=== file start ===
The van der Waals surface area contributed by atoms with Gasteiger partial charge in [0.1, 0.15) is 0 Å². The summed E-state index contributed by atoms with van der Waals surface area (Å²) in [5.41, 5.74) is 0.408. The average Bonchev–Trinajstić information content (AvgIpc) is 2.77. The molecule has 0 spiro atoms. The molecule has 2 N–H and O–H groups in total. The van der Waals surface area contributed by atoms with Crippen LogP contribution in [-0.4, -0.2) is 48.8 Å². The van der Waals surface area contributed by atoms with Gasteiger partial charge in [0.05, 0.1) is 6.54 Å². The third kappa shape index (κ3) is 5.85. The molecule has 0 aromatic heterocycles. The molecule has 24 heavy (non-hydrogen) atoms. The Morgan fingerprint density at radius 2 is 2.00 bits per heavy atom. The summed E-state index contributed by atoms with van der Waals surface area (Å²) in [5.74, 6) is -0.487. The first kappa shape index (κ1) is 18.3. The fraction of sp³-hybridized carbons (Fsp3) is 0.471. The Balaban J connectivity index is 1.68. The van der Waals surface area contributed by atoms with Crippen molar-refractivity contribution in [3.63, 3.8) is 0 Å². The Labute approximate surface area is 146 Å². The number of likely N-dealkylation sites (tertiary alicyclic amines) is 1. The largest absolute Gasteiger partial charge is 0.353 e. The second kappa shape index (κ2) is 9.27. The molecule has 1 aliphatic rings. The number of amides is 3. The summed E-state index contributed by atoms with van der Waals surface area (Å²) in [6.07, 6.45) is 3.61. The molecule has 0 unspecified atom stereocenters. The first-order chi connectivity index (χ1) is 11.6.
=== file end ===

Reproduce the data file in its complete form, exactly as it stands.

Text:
The van der Waals surface area contributed by atoms with Gasteiger partial charge in [0.1, 0.15) is 0 Å². The summed E-state index contributed by atoms with van der Waals surface area (Å²) in [5.41, 5.74) is 0.408. The average Bonchev–Trinajstić information content (AvgIpc) is 2.77. The molecule has 0 spiro atoms. The molecule has 2 N–H and O–H groups in total. The van der Waals surface area contributed by atoms with Crippen LogP contribution in [-0.4, -0.2) is 48.8 Å². The van der Waals surface area contributed by atoms with Gasteiger partial charge in [0.05, 0.1) is 6.54 Å². The third kappa shape index (κ3) is 5.85. The molecule has 0 aromatic heterocycles. The molecule has 24 heavy (non-hydrogen) atoms. The Morgan fingerprint density at radius 2 is 2.00 bits per heavy atom. The summed E-state index contributed by atoms with van der Waals surface area (Å²) in [5.74, 6) is -0.487. The first kappa shape index (κ1) is 18.3. The fraction of sp³-hybridized carbons (Fsp3) is 0.471. The Balaban J connectivity index is 1.68. The van der Waals surface area contributed by atoms with Crippen molar-refractivity contribution in [3.63, 3.8) is 0 Å². The Labute approximate surface area is 146 Å². The number of likely N-dealkylation sites (tertiary alicyclic amines) is 1. The largest absolute Gasteiger partial charge is 0.353 e. The second kappa shape index (κ2) is 9.27. The molecule has 1 aliphatic rings. The number of amides is 3. The summed E-state index contributed by atoms with van der Waals surface area (Å²) in [6.07, 6.45) is 3.61. The molecule has 0 unspecified atom stereocenters. The first-order chi connectivity index (χ1) is 11.6.